Introduction: Gas Saving Front Bumper Air Dam

A while back my parents were visiting our babies and my dad was getting a little bored. I told him I had a project for us. The front end of my Honda Civic had been scrapped and busted and was hanging free in a couple of places so I decided to do something about it.  

We needed to work on filling in the gaping turbulence producing hole below the front bumper!! If you didn't know anything that hangs down under your car (or those voids in the bumper that fog lights and things sit in) either catches air like a brake or disrupts air flow creating drag. Both of which make it harder for your car to move through the air thereby wasting gas.

I forgot to take a before shot but needless to say my front plastic had taken a huge beating over its life and has been "repaired" multiple times.

Step 1: Cut Out the Gnarly Bits

We used a skill saw to cut out the gnarly. While under there I noticed that there was a 1/4 inch lip that served no purpose but to catch the wind and slow me down so I cut in front of that line.

You can see the part that we cut out laying on the table.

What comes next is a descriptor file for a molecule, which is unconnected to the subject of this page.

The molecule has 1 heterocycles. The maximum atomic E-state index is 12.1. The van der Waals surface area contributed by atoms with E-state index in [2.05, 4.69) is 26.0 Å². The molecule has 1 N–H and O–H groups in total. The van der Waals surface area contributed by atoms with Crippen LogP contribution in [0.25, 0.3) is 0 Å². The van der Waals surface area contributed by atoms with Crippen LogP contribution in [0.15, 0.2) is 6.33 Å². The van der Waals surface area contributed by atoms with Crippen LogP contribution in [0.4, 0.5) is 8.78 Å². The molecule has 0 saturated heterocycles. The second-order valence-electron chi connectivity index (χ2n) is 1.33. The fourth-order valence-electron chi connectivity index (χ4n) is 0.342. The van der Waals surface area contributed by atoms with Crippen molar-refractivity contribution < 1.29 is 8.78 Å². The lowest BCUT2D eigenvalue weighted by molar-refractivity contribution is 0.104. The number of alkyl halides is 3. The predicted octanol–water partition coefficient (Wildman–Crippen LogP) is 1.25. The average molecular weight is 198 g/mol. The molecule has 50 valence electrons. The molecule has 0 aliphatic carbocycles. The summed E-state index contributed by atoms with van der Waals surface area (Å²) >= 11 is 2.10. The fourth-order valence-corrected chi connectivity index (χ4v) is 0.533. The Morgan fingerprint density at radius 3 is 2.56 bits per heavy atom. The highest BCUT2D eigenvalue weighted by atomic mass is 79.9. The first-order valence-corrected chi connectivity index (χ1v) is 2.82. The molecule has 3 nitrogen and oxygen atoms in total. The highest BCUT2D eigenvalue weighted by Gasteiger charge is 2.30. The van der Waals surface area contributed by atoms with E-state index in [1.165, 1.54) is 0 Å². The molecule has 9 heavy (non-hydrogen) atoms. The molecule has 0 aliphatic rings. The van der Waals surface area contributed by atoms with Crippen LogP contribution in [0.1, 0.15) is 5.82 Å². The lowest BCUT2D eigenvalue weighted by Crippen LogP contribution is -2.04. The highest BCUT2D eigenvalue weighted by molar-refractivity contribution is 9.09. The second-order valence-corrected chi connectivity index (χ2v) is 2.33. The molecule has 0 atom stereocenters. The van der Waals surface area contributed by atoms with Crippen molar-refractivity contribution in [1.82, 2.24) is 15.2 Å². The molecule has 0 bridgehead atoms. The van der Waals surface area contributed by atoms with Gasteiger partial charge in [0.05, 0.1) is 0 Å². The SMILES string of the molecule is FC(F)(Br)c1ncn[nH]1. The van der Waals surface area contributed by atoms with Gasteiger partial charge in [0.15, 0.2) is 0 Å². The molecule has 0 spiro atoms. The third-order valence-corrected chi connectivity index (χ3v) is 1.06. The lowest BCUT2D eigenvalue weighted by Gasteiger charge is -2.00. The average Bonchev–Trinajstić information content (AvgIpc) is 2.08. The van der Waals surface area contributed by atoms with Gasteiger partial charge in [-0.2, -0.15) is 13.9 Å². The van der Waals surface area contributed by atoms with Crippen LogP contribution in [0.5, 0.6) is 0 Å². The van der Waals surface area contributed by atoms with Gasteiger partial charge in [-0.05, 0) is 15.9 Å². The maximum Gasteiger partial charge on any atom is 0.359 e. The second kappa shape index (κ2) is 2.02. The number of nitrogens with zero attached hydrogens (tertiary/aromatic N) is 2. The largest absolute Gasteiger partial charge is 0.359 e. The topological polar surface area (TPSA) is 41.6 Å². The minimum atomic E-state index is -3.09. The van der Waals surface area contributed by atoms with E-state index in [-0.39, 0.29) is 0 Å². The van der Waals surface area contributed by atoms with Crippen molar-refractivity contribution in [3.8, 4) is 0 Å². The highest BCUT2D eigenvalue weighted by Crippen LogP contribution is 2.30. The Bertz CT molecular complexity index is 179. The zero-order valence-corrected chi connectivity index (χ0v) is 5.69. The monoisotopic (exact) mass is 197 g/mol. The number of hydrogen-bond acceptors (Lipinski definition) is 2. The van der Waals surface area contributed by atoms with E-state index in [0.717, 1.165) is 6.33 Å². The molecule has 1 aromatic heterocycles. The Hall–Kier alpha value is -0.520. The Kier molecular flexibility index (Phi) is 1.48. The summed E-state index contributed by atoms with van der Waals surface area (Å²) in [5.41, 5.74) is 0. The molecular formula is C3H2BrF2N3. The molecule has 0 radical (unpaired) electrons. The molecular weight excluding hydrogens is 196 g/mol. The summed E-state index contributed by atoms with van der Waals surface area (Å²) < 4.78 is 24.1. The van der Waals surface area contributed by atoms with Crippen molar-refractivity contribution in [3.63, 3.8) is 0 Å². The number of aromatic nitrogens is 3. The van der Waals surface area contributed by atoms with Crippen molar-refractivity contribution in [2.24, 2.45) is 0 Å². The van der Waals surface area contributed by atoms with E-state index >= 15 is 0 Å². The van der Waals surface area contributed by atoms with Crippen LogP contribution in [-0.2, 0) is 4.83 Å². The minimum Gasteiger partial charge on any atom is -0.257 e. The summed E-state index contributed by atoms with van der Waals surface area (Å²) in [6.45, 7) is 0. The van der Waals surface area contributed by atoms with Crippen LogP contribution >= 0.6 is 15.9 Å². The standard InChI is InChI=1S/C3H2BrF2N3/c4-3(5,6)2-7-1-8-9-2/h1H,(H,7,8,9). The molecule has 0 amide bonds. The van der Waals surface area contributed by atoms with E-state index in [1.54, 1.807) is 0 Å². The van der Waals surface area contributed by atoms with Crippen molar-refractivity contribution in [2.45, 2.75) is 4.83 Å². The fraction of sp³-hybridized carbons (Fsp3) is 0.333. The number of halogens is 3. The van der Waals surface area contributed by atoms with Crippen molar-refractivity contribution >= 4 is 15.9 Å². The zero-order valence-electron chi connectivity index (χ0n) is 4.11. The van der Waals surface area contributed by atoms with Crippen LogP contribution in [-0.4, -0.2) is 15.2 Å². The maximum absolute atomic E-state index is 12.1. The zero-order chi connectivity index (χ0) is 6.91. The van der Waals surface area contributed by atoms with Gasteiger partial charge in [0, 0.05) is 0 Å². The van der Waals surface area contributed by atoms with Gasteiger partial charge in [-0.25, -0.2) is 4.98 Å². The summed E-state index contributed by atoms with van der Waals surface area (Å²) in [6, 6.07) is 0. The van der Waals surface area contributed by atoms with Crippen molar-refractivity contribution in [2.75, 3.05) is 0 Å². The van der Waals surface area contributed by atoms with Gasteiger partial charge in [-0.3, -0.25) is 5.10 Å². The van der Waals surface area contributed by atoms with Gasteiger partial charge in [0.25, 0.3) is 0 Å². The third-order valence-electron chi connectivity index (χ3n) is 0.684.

Step 2: Fill the Gap

The stock bumper has a rather large pass-through. Cut the coroplast (or political yard signs, or luan, etc.) to fit a little larger than the opening. I used Gorilla Tape to hold it well. 

I'm sure most of you are thinking, "NOOOO, that's an air intake and you can't close it. You'll overheat your engine." Well if you don't think you should then don't but my temp gauge hasn't moved a bit even in this past 113 degree Oklahoma summer. This lower port doesn't have a radiator behind it so all its doing is creating drag. The upper intake is still open to the radiator. If your temp gauge does go higher then simply open it back up.

Step 3: Paint and Mount

I only taped the sides and top so I used spray paint to cover the white of the coroplast. Mount the bumper back on the car and bob's your uncle.

My best tank before this mod was 35mpg. I have since gotten over 36 and twice up to 44mpg using hypermiling techniques I've picked up. I'd say this mod was only good for 1 - 2 mpg but I needed to clean up the damage anyway so it definitely fixed and improved.

Comments

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rmurnan (author)2015-11-19

i only get 7MPG!......... oh wait i forgot i have a supercharged v8 lol.... this is a nice project i wonder what you could do with fiberglass or carbon fiber... might look a little cleaner/smoother?

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13blue (author)rmurnan2015-11-19

"Function over fashion" I always say.
I have a real problem beating these skirts on parking barriers and curbs so I'm not going to invest the money in beauty.

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Tomahawk92 (author)2012-10-21